Its not surprising that David Bowie would make the transition to film throughout his lifetime. He was practically an actor from the beginning with the creations of his various alter egos, such as Ziggy Stardust, Aladdin Sane and the Thin White Duke. His performances were theatrical, had story lines, and band members played various roles to create the overall production. Bowie starred in his first feature film The Man Who Fell to Earth in 1976. This was a perfect fit for Bowie since the premise of the film was about an alien who crash landed on Earth and was trying to find a way to transport the Earth's water back to his planet which was in severe drought. Since its release, The Man Who Fell to Earth has maintained an avid cult following. It would be assumed that Bowie would be responsible for the soundtrack, but due to some contractual disagreements, Bowie had no representation with the music on the film.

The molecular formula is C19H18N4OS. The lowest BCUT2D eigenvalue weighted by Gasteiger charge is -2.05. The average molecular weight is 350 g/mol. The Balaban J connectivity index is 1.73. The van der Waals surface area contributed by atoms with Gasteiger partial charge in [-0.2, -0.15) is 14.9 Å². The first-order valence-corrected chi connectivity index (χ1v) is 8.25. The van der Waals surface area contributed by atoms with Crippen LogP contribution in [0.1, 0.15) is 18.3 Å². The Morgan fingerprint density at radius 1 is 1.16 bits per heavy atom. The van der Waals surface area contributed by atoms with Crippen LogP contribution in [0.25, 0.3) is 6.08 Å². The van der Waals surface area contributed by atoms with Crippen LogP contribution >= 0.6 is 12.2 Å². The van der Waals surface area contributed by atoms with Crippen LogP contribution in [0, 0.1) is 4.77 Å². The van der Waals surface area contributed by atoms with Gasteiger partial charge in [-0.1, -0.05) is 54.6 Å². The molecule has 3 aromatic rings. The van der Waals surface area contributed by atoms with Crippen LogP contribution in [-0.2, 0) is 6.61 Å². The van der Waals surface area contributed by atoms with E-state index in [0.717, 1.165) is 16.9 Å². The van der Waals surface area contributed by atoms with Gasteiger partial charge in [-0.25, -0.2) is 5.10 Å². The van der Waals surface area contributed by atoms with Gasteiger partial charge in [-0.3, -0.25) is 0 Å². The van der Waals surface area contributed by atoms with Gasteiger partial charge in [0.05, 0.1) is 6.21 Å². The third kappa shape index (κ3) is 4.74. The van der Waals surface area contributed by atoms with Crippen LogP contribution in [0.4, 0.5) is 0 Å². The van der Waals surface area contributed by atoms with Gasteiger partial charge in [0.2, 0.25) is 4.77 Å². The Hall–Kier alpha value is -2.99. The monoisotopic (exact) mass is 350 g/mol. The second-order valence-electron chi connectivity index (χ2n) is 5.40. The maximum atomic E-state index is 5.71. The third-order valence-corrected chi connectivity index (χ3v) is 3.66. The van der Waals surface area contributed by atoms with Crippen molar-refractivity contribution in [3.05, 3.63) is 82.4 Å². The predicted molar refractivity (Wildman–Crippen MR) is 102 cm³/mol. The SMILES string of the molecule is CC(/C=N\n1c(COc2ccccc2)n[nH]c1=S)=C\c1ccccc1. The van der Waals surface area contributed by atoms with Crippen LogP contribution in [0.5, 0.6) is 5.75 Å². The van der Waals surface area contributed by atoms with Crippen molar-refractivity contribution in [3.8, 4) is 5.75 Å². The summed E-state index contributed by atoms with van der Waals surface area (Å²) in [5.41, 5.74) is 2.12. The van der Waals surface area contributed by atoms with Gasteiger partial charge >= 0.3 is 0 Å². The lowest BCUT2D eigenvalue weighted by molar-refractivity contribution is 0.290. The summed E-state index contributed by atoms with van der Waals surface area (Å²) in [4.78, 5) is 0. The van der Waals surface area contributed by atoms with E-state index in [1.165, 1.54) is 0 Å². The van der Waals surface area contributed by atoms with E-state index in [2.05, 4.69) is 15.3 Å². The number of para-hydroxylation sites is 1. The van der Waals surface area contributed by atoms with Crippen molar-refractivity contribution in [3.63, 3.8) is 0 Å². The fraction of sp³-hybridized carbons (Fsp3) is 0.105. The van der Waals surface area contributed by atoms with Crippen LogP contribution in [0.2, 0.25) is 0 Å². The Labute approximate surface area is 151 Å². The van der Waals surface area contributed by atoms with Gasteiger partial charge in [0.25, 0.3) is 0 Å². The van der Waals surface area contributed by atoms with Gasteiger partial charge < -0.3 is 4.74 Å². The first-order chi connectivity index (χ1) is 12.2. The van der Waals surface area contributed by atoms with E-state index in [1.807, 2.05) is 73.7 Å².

Bowie would go on through the 70s and 80s as a star in many featured films, including Just a Gigolo in 1978, Merry Christmas Mr. Lawrence in 1983, The Hunger also released in 1983 and Labyrinth in 1986, which might be one of his best known works as an actor. Directed by Jim Henson and George Lucas, Labyrinth is a adventure musical fantasy about a young girl searching for her lost infant brother who was kidnapped by Jareth, the Goblin King, played by Bowie. Besides these three characters, the majority of the roles were played by puppets that Jim Henson created. Unlike The Man Who Fell to Earth, Bowie did have a major role in creating the soundtrack. He recorded five songs for the film, "Underground," Magic Dance," "Chilly Down," "As the World Falls Down," and "Within You." Some of these tracks were released as singles outside of his stdio recordings.
From the movie Labyrinth. The song "Magic Dance" is one of Bowie songs written for the film.
Bowie made many cameo appearances and was the subject for a variety of documentaries about his life and others. One of his more notable cameos occurred in the movie Zoolander where Bowie was the judge of a runway show between two male supermodels, Derek Zoolander and Hansel.